From education to employment

Half of Generation Z employees impacted professionally by COVID-19

The youngest cohort in the workforce – 18 to 24-year-olds, or ‘Generation Z’ – has been hardest hit by the economic impact of COVID-19, reveals a new study by the ADP® Research Institute (@ADP), People at Work 2021: A Global Workforce View. When considering their professional lives, the youngest workers across the globe have largely borne the brunt of the pandemic, suffering a significantly higher likelihood of job losses and layoffs.

In the survey of more than 32,000 workers in 17 countries, nearly four in five 18–24-year-olds (78%) internationally reported that their professional lives had been affected in some way by the pandemic, compared to 64% of workers who said so overall. This disparity is even greater in the UK, where 54% of workers across all age groups were professionally impacted by COVID-19, in comparison to 73% of 18–24-year-olds.

In fact, half of UK workers in this age group have lost jobs, been furloughed, or been laid off temporarily (50%), while less than a quarter (23%) reported no impact at all. The likelihood of experiencing these professional disadvantages drops significantly for all other age groups, to around one third for both 25–34-year-olds (33%) and 35–44-year-olds (34%).  

Globally, almost two in five (39%) Generation Z employees reported job losses, furlough, or temporary layoffs from their employer, whereas 28% of workers of all ages said the same. The youngest cohort of workers were twice as likely to experience these impacts as their colleagues in the oldest age bracket (55+).

Comparison of professional impacts in UK and globally by age group

Thinking about COVID-19, how, if at all, have you been impacted professionally?







Lost a job, been furloughed or temporarily laid off with the same employer













No professional impact













Perhaps unsurprisingly, positivity among Generation Z about the next five years in the workplace has fallen substantially since the pandemic hit. At the beginning of 2020, 82% of 16–24-year-olds in the UK felt optimistic about the future of work1, compared to 70% of 18–24-year-olds now. This is the most significant decline of any age group, with the overall levels of optimism in the UK falling just 7 percentage points, from 73% to 66%.

Jeff Phipps, Managing Director of ADP in UK and Ireland, comments,

“The professional turmoil of the past year has been difficult for everyone to handle, let alone those who are newest to the workforce. Aside from the major impacts of job losses and furlough – which will have changed the lives of those affected  there are also more subtle effects of the pandemic on the professional lives of UK workers.”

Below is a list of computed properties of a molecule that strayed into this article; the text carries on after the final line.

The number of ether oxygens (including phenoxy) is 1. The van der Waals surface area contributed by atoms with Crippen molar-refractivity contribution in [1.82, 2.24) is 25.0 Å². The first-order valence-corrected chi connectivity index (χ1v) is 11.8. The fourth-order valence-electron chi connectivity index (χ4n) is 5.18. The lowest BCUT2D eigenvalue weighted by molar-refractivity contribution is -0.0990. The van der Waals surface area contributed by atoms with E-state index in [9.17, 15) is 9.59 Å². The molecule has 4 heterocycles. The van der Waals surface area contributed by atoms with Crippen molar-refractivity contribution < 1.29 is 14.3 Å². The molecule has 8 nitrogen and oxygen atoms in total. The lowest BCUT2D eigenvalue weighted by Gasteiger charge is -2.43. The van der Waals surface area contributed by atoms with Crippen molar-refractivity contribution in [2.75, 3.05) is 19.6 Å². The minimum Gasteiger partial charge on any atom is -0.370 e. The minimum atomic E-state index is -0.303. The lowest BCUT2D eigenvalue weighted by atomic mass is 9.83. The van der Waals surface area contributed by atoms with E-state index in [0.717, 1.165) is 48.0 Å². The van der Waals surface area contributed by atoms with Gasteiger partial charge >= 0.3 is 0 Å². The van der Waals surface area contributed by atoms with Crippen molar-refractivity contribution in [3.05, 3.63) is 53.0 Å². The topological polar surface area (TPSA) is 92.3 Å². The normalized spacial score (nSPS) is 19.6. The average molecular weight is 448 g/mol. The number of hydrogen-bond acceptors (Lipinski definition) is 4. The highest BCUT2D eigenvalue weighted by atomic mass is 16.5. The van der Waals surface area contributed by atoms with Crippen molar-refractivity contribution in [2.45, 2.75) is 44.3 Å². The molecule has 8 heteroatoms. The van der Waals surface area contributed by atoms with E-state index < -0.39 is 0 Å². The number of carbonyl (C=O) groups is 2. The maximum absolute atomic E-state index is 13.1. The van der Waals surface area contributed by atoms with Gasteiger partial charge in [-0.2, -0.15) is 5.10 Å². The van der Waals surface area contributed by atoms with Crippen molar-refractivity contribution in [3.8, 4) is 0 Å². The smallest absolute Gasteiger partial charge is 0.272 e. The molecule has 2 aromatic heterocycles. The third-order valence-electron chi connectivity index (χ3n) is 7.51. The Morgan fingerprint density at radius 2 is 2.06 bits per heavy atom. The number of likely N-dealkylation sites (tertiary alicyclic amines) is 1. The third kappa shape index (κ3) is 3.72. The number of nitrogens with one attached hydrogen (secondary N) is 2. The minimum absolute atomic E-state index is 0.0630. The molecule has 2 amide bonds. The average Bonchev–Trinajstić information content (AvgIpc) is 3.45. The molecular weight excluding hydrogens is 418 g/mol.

“For many, working from home and social restrictions have made it difficult to receive training, benefit from mentoring, or build a professional network. This undoubtedly has a significant impact on all employees, but those who are least established in their fields have fewer pre-existing relationships and resources to fall back on. While this can be observed within organisations to an extent, a bigger challenge is on the horizon – how to address the yet unknown impact of reduced in-person education and limited social experience on university students who will soon be entering the workforce.”

“The professional impact of Covid-19 is something organisations will have to contend within the months and even years to come. Whether businesses are returning to their offices full-time, instituting hybrid working policies, or continuing to work remotely, they must not ignore how the pandemic changed their employees’ lives. To revitalize engagement and productivity, employers will need to provide support for their workforce in patching any gaps in their professional development.”  

In the face of a global pandemic, Generation Z has had to be the most agile of any age group. More than one in three (36%) have changed roles or taken on a new role as their employers have pivoted – compared to 28% overall and just one in five (20%) of those aged 45–54 or 55+. This has seemingly resulted in higher levels of professional resilience and confidence for the youngest cohort in the workplace. Nearly half of UK workers aged 18 to 24 (48%) are very or extremely confident that they could find another position that offered the same or better pay if they lost their current job, almost 5 percentage points higher than the next most confident age group – 25 to 34-year-olds (44%).

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